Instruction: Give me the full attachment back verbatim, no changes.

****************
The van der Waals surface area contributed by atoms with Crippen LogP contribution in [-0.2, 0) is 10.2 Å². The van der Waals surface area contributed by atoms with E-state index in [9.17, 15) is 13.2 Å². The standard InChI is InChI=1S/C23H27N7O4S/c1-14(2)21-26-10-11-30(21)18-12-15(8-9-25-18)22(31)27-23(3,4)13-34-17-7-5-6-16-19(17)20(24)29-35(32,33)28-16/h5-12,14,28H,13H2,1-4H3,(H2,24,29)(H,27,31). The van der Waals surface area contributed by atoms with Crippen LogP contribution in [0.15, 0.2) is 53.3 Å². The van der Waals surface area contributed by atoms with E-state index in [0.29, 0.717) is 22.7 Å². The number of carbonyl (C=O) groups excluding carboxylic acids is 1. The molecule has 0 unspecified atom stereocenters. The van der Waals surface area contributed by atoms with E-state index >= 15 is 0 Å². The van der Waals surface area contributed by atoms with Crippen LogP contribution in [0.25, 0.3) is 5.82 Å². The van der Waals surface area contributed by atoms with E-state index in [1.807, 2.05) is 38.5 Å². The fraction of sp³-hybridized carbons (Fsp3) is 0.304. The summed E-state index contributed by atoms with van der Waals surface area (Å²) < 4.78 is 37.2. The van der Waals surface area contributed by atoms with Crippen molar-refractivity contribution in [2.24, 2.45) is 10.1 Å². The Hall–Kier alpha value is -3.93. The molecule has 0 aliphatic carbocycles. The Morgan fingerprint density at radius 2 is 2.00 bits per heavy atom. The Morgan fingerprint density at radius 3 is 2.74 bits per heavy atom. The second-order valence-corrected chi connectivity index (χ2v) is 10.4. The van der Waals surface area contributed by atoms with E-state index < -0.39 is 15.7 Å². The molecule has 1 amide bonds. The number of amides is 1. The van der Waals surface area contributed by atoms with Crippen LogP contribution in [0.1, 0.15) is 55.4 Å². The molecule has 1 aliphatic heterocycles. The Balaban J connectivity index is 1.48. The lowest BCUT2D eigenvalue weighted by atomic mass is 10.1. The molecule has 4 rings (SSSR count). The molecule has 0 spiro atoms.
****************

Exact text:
The van der Waals surface area contributed by atoms with Crippen LogP contribution in [-0.2, 0) is 10.2 Å². The van der Waals surface area contributed by atoms with E-state index in [9.17, 15) is 13.2 Å². The standard InChI is InChI=1S/C23H27N7O4S/c1-14(2)21-26-10-11-30(21)18-12-15(8-9-25-18)22(31)27-23(3,4)13-34-17-7-5-6-16-19(17)20(24)29-35(32,33)28-16/h5-12,14,28H,13H2,1-4H3,(H2,24,29)(H,27,31). The van der Waals surface area contributed by atoms with Crippen LogP contribution in [0.15, 0.2) is 53.3 Å². The van der Waals surface area contributed by atoms with E-state index in [0.29, 0.717) is 22.7 Å². The number of carbonyl (C=O) groups excluding carboxylic acids is 1. The molecule has 0 unspecified atom stereocenters. The van der Waals surface area contributed by atoms with E-state index >= 15 is 0 Å². The van der Waals surface area contributed by atoms with Crippen LogP contribution in [0.25, 0.3) is 5.82 Å². The van der Waals surface area contributed by atoms with E-state index in [1.807, 2.05) is 38.5 Å². The fraction of sp³-hybridized carbons (Fsp3) is 0.304. The summed E-state index contributed by atoms with van der Waals surface area (Å²) < 4.78 is 37.2. The van der Waals surface area contributed by atoms with Crippen molar-refractivity contribution in [2.24, 2.45) is 10.1 Å². The Hall–Kier alpha value is -3.93. The molecule has 0 aliphatic carbocycles. The Morgan fingerprint density at radius 2 is 2.00 bits per heavy atom. The Morgan fingerprint density at radius 3 is 2.74 bits per heavy atom. The second-order valence-corrected chi connectivity index (χ2v) is 10.4. The van der Waals surface area contributed by atoms with E-state index < -0.39 is 15.7 Å². The molecule has 1 amide bonds. The number of amides is 1. The van der Waals surface area contributed by atoms with Crippen LogP contribution in [0.1, 0.15) is 55.4 Å². The molecule has 1 aliphatic heterocycles. The Balaban J connectivity index is 1.48. The lowest BCUT2D eigenvalue weighted by atomic mass is 10.1. The molecule has 4 rings (SSSR count). The molecule has 0 spiro atoms.